Assessment and preservation of the old Vietnamese École Française d'Extrême Orient archive in ancient ideographic Nôm script (EAP219)

Aims and objectives

This major research project is an effort to save the endangered Nôm archive at the Institute of Social Science Information (ISSI) in Hanoi, Vietnam. Nôm is the ideographic national script used in Vietnam for over 1,000 years since the country's independence from China in 939. The archive, left behind in 1954 by the École Française d'Extrême Orient, includes many documents that have deteriorated beyond repair. The project will complete a thorough inventory of the archive in international standard protocol, will post the inventory online for further classification by librarians, will digitise volumes in the most vulnerable section of the archive and post these online, and will move the most vulnerable (approximately 1200) documents to a secure, isolated, climate-controlled room in the new ISSI building.

The most vulnerable section of the ISSI Nôm archive comprises fragile village and district administrative documents including village and district records of families, land ownership, real estate and property exchanges, contacts with the royal courts, decrees by various emperors for people in the villages, maps, names of inhabitants, and so on. Since Nôm was the national script used in Vietnam for over 1,000 years, the archives have an inestimable historical value providing, together with Han-Viet records, the main written record of the history and culture of Vietnam for 10 centuries. The documents were collected and stored by the Ecole Francaise d'Extreme Orient but, because of the history of wars and poverty over the last 125 years, the collection has never had a proper inventory and the documents themselves are being housed in areas without proper climate control or security.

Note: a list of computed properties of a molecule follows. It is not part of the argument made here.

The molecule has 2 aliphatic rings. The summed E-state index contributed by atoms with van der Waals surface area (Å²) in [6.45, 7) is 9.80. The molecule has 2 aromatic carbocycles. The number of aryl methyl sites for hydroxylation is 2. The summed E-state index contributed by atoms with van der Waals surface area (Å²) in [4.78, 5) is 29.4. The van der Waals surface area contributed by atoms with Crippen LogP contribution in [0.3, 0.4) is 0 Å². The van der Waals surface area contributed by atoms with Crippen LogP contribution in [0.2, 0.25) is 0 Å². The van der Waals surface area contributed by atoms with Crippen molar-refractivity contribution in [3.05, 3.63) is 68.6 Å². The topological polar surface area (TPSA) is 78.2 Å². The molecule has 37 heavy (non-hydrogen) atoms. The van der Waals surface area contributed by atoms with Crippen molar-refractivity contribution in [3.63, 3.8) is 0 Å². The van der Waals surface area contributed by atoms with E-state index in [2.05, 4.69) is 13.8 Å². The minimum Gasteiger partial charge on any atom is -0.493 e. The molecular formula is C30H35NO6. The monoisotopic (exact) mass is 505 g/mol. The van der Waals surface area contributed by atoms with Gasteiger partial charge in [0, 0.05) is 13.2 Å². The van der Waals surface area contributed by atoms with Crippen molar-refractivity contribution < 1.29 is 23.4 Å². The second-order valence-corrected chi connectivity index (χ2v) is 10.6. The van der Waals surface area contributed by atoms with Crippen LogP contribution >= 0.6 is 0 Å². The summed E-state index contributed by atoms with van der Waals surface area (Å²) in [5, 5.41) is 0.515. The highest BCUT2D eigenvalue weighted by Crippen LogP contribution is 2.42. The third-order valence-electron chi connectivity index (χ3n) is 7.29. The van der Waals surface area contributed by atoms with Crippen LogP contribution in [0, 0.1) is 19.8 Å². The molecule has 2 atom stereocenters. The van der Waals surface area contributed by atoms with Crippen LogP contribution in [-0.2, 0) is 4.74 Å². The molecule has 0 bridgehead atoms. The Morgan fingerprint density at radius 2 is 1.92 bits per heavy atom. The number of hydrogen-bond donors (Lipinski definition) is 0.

The archive materials were all handwritten, sealed in colored ink (usually red), including decrees by emperors related to the villages, on dó (mulberry paper), stab bound, in different sizes. Dó paper is acid free but the documents have been rebound with whatever pieces of scrap papers were available. The covers are mostly not acid free, and many are in bad condition. Because of the poor condition of the books, scanning and Xeroxing are not an option. It is proposed instead to use the less invasive technique of high resolution digital color photography.

The materials are currently housed in a small three-storey building, occupying the second and third floors, without air conditioning, packed in tight rows of bookcases and boxes. Windows are sometimes left open for air circulation. Since Hanoi is very humid in the wet season and very dusty in the dry season, the books are subjected to damaging atmospheric conditions year round. Many of the books are without covers. Many of the documents are simply in piles on the floor. There are wormholes in many of the manuscripts.

Since 1919 there has been no systematic training of Nôm scholars and those who can read and understand Nôm today are almost extinct, following the general acceptance in Vietnam in the 1920's of the Latinised script called ch? qu?c ng?. Those Nôm scholars who do exist are not authorized to teach in colleges and universities because many of them lack university graduate degrees. Also, as a result of the wars and the requirements of modern education, there are precious few Vietnamese teaching materials for Nôm.

This project is a cooperative effort between the Center for Vietnamese Philosophy, Culture, and Society at Temple University and the ISSI in Hanoi, a research unit of the Vietnamese Academy of Social Science (VASS). The Temple Center and the ISSI have been collaborating for several years. It is hoped that this project, combining inventory and digitization, and bringing a set of documents onto a web platform, will serve as a working model for future Nôm archival work, facilitating further efforts to copy and preserve this endangered material.